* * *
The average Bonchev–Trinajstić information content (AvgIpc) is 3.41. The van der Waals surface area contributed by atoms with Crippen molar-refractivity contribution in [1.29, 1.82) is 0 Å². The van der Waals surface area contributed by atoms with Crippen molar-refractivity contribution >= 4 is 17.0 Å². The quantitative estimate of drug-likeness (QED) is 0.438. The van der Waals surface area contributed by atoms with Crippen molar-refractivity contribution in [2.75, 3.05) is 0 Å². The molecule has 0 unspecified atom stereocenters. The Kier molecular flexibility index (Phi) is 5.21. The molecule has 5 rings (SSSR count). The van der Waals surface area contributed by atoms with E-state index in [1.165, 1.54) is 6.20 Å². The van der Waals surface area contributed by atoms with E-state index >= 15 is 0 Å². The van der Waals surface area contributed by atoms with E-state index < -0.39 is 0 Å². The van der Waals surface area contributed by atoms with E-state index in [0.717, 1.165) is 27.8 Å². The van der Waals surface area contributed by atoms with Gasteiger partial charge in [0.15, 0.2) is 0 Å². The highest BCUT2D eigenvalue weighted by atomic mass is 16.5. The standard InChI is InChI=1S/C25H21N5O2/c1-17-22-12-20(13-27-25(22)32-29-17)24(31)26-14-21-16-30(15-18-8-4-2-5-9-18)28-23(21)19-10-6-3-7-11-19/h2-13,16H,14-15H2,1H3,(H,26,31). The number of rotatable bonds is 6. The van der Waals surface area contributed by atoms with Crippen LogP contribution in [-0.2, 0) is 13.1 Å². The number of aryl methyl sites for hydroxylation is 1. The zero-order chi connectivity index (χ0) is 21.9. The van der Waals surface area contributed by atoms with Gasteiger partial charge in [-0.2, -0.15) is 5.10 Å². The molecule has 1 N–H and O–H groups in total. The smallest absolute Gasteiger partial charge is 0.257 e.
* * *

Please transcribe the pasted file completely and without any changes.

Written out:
The average Bonchev–Trinajstić information content (AvgIpc) is 3.41. The van der Waals surface area contributed by atoms with Crippen molar-refractivity contribution in [1.29, 1.82) is 0 Å². The van der Waals surface area contributed by atoms with Crippen molar-refractivity contribution >= 4 is 17.0 Å². The quantitative estimate of drug-likeness (QED) is 0.438. The van der Waals surface area contributed by atoms with Crippen molar-refractivity contribution in [2.75, 3.05) is 0 Å². The molecule has 0 unspecified atom stereocenters. The Kier molecular flexibility index (Phi) is 5.21. The molecule has 5 rings (SSSR count). The van der Waals surface area contributed by atoms with E-state index in [1.165, 1.54) is 6.20 Å². The van der Waals surface area contributed by atoms with E-state index >= 15 is 0 Å². The van der Waals surface area contributed by atoms with E-state index < -0.39 is 0 Å². The van der Waals surface area contributed by atoms with E-state index in [0.717, 1.165) is 27.8 Å². The van der Waals surface area contributed by atoms with Gasteiger partial charge in [0.15, 0.2) is 0 Å². The highest BCUT2D eigenvalue weighted by atomic mass is 16.5. The standard InChI is InChI=1S/C25H21N5O2/c1-17-22-12-20(13-27-25(22)32-29-17)24(31)26-14-21-16-30(15-18-8-4-2-5-9-18)28-23(21)19-10-6-3-7-11-19/h2-13,16H,14-15H2,1H3,(H,26,31). The number of rotatable bonds is 6. The van der Waals surface area contributed by atoms with Crippen LogP contribution in [-0.2, 0) is 13.1 Å². The number of aryl methyl sites for hydroxylation is 1. The zero-order chi connectivity index (χ0) is 21.9. The van der Waals surface area contributed by atoms with Gasteiger partial charge in [-0.2, -0.15) is 5.10 Å². The molecule has 1 N–H and O–H groups in total. The smallest absolute Gasteiger partial charge is 0.257 e.